Be Not Afeared, My Friends

While listening to my friend Daniel Mael speak at Chabad last night, he brought up an interesting point regarding why members of the Jewish community are afraid to speak up. He says that people have messaged him, saying that they want to stand up for Israel, but they’re afraid to lose friends. The same thing has happened to me. That being said, I want to direct the following message to those members of the Jewish community afraid to lose friends for standing up for Israel and for the Jewish people:

If you do not stand for your own, then what can you truly stand up for? The Jewish people have historically stood by each other in times of crisis and in times of turmoil. Our unity and our sense of community have kept us alive despite everyone’s attempt to kill us. We have always been on our own, and we shall forever be on our own. Yes, we have great allies defending Zionism, and we should forever be thankful for that. But that doesn’t change the fact that our history is engrained in us sticking together.

The Jews who support organizations like J Street and Jewish Voice for Peace seemed to have forgotten our history. They believe that working with the very powers that publicly call for our destruction will ensure our survival. By appeasing to those who wish to kill us, in hopes that we’ll be saved by playing their rules, is to show weakness and naivety. It only leads to our own self-destruction and it leads to our people losing the ground we have fought so hard to hold onto. Our enemies will argue that “the good Jews” are on their side and that us “bad Jews” need to be combatted and defeated. Such divides in the Jewish community cannot occur in this day in age with the highest rate of Jew-hatred since the 1930s.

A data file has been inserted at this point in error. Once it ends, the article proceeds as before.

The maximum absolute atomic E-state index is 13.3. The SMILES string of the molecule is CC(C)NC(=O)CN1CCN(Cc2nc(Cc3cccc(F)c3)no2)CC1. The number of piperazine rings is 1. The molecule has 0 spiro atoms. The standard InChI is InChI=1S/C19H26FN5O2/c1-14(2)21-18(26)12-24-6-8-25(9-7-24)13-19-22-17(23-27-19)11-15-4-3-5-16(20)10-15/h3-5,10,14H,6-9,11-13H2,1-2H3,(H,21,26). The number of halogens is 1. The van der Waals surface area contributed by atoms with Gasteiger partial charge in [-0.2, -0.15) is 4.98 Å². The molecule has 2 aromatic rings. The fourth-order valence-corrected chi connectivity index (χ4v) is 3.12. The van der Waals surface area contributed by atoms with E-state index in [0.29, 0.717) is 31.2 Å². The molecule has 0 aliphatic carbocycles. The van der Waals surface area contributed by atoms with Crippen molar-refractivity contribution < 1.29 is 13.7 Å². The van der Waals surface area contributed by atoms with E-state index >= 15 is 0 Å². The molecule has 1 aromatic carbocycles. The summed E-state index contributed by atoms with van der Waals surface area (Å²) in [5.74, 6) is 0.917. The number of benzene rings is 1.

So where does it leave us? If you are so worried that you are going to lose friends because you stand up for your people, then you first need to realize that anybody who defends Jew-hating terrorists should not be your friend at all. Your true friends, or those who respect you as a human being, will engage you in a peaceful discussion. They will surely want to know why you hold your positions so dear to your heart. The others will refer to you as “racist,” “bigoted,” and call you all sorts of names that make you look a horrible human being. If that happens, don’t take those words to heart, for those individuals are only describing themselves.

Standing up for Israel should be a test to see who your true friends are. Who are those people who stand by you in a time where you feel like your people are in grave danger? Who are those who continue spewing anti-Semitic propaganda under the premises of inherent anti-Semitism, leftist values, and pure ignorance? Who should stay and who should go? Those questions will be answered, and it is far better for you to know these answers now than to be surprised later. It is horrible to find out at the worst possible time that one of your “friends” supports Jew-hatred.

It is not an easy task, as I have lost plenty of friends since standing up for what is right. However, I have gained far more than I have lost. Fighting on the right side of history pays off in the end, and it makes you feel empowered that if you can stand for your own people, for your own self-determination, and for your own right to exist on this earth, that you can stand up for ANYTHING you hold dear. Just know who your real friends are, because they will pull you up from the ground if the moral idiots knock you down.

About the Author
Elliott Hamilton is a JD/MPH candidate at Boston College Law School and Tufts University School of Medicine. He was credited as a researcher in the 2016 film "Hate Spaces: The Politics of Intolerance on Campus."